This course will use four methods of assessment, each of which will count towards the final grade:
1. Participation in a group presentation: 10%.
2. Weekly discussion points: 10%.
3. Two mini-essays (4-5 pages, with 1.5 spacing): 30%.
4. An essay on a topic from the course (15-20 pages, with 1.5 spacing): 50%.
To pass the course, it is necessary to satisfy all four components (i.e. submit all the work and participate in a presentation) and achieve 50% or more overall.
The group presentation will not be assessed; participation in a presentation is sufficient to get full marks for this component. I will meet with students prior to class to discuss their presentations.
The weekly discussion points are personal reflections on the text. Students should write down two points for each text. Each point should be accompanied by a justification. For instance, students shouldn't say 'I think the author is wrong'. They should say 'I think the author is wrong that ... because ...'. The discussion points will be marked in terms of whether they provide justifications.
The mini-essays will be written and submitted during the course. They should be focused on a single argument or view discussed in a text they have read. A good essay (i.e. one that gets a 2) will give an accurate summary of that argument or view. An excellent essay (i.e. one that gets a 1) will also critically discuss that argument or view in an intelligent way. I will provide constructive feedback on each essay.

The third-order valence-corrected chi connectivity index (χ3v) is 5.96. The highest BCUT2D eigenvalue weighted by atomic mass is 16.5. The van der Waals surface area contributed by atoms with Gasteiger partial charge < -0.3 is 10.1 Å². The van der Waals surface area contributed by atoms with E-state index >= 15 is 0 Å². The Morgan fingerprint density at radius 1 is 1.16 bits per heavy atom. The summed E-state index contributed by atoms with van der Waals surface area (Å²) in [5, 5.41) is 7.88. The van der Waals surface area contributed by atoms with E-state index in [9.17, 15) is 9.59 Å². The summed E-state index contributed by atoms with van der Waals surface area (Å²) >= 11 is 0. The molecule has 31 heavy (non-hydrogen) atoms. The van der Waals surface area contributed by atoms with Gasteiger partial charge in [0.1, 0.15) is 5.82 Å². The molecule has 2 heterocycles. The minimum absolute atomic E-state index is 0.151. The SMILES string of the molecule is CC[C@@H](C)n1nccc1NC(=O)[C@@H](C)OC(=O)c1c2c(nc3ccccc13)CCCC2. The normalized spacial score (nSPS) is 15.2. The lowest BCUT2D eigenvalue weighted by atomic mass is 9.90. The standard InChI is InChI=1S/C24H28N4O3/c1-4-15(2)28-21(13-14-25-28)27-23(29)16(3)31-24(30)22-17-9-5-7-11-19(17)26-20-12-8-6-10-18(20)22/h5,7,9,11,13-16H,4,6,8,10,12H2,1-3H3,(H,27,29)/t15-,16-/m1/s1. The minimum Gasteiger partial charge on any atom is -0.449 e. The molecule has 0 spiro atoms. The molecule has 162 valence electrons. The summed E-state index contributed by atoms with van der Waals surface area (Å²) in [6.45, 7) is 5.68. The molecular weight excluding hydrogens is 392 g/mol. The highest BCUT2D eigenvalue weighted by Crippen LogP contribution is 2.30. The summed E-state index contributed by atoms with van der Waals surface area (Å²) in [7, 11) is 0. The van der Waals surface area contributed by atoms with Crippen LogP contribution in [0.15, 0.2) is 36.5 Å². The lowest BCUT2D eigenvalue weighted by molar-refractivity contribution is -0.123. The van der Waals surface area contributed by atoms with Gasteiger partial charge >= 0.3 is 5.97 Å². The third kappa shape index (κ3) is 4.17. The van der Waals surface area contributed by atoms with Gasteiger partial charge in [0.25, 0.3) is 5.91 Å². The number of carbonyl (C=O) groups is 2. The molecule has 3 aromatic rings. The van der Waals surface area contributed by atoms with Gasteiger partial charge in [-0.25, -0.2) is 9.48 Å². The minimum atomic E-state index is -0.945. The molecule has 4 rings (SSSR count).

The longer essay will be written at the end of the course. It could focus on a particular text, draw connections between different texts, or discuss a general issue raised by the texts we have read. A good essay will demonstrate a sound understanding of the relevant material and place it in its broader context. An excellent essay will also demonstrate an ability to develop a sustained line of independent thought.
While I will provide a list of possible topics for both the mini-essays and the longer essay, students will be encouraged to suggest their own topics. I am happy to supervise bachelor theses; just come and talk to me during the course.
Here is a provisional reading list. This is subject to change.
The Epistemology of Testimony
Elizabeth Fricker: Against Gullibility
Peter Graham: Liberal Fundamentalism and its Rivals
Alvin Goldman: Experts: Which Ones Should You Trust?
Deborah Tollefsen: Group Testimony
The Epistemology of Disagreement
Richard Feldman: Reasonable Religious Disagreements
Roger White: You Just Believe that Because...
The Epistemology of Ignorance
Charles Mills: White Ignorance
Linda Martin Alcoff: Epistemologies of Ignorance: Three Types
Miranda Fricker: Selections from her book 'Epistemic Injustice'
Kristie Dotson: Tracking Epistemic Violence, Tracking Practices of Silencing
Alessandra Tanesini: 'Calm down dear': intellectual arrogance, silencing and ignorance